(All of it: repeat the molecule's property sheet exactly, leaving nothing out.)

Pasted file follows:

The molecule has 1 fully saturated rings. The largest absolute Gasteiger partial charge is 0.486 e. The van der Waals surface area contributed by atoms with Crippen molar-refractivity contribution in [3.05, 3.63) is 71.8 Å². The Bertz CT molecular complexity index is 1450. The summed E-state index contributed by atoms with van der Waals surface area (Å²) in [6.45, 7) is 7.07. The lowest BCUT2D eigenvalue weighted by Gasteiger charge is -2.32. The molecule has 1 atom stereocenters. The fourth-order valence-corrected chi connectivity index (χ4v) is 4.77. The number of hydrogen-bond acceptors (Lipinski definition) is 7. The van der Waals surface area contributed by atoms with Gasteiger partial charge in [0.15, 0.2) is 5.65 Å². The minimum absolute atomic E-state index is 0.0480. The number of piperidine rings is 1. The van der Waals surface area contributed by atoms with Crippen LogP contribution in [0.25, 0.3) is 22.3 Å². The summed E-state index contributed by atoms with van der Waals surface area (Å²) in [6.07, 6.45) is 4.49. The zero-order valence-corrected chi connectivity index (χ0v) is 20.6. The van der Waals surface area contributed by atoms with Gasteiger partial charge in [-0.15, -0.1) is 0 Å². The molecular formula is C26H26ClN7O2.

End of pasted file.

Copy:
The molecule has 1 fully saturated rings. The largest absolute Gasteiger partial charge is 0.486 e. The van der Waals surface area contributed by atoms with Crippen molar-refractivity contribution in [3.05, 3.63) is 71.8 Å². The Bertz CT molecular complexity index is 1450. The summed E-state index contributed by atoms with van der Waals surface area (Å²) in [6.45, 7) is 7.07. The lowest BCUT2D eigenvalue weighted by Gasteiger charge is -2.32. The molecule has 1 atom stereocenters. The fourth-order valence-corrected chi connectivity index (χ4v) is 4.77. The number of hydrogen-bond acceptors (Lipinski definition) is 7. The van der Waals surface area contributed by atoms with Gasteiger partial charge in [0.15, 0.2) is 5.65 Å². The minimum absolute atomic E-state index is 0.0480. The number of piperidine rings is 1. The van der Waals surface area contributed by atoms with Crippen LogP contribution in [0.25, 0.3) is 22.3 Å². The summed E-state index contributed by atoms with van der Waals surface area (Å²) in [6.07, 6.45) is 4.49. The zero-order valence-corrected chi connectivity index (χ0v) is 20.6. The van der Waals surface area contributed by atoms with Gasteiger partial charge in [-0.15, -0.1) is 0 Å². The molecular formula is C26H26ClN7O2.